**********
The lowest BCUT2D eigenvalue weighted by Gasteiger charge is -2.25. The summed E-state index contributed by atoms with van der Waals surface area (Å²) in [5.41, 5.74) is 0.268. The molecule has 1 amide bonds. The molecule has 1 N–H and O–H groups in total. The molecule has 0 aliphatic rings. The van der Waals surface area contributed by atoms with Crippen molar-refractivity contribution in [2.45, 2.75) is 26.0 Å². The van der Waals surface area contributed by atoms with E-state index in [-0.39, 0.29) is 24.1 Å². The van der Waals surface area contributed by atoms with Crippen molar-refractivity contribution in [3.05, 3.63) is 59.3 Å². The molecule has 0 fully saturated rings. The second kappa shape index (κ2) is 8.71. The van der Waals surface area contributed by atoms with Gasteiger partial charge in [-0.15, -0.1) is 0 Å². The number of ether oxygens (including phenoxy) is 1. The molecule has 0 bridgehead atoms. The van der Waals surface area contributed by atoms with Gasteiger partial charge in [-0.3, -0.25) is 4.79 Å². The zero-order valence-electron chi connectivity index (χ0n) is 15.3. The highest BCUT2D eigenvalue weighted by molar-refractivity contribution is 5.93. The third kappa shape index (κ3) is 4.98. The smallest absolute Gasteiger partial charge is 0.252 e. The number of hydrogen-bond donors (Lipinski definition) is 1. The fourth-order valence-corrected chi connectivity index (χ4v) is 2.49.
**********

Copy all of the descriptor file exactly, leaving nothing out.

The lowest BCUT2D eigenvalue weighted by Gasteiger charge is -2.25. The summed E-state index contributed by atoms with van der Waals surface area (Å²) in [5.41, 5.74) is 0.268. The molecule has 1 amide bonds. The molecule has 1 N–H and O–H groups in total. The molecule has 0 aliphatic rings. The van der Waals surface area contributed by atoms with Crippen molar-refractivity contribution in [2.45, 2.75) is 26.0 Å². The van der Waals surface area contributed by atoms with E-state index in [-0.39, 0.29) is 24.1 Å². The van der Waals surface area contributed by atoms with Crippen molar-refractivity contribution in [3.05, 3.63) is 59.3 Å². The molecule has 0 fully saturated rings. The second kappa shape index (κ2) is 8.71. The van der Waals surface area contributed by atoms with Gasteiger partial charge in [-0.15, -0.1) is 0 Å². The number of ether oxygens (including phenoxy) is 1. The molecule has 0 bridgehead atoms. The van der Waals surface area contributed by atoms with Gasteiger partial charge in [-0.3, -0.25) is 4.79 Å². The zero-order valence-electron chi connectivity index (χ0n) is 15.3. The highest BCUT2D eigenvalue weighted by molar-refractivity contribution is 5.93. The third kappa shape index (κ3) is 4.98. The smallest absolute Gasteiger partial charge is 0.252 e. The number of hydrogen-bond donors (Lipinski definition) is 1. The fourth-order valence-corrected chi connectivity index (χ4v) is 2.49.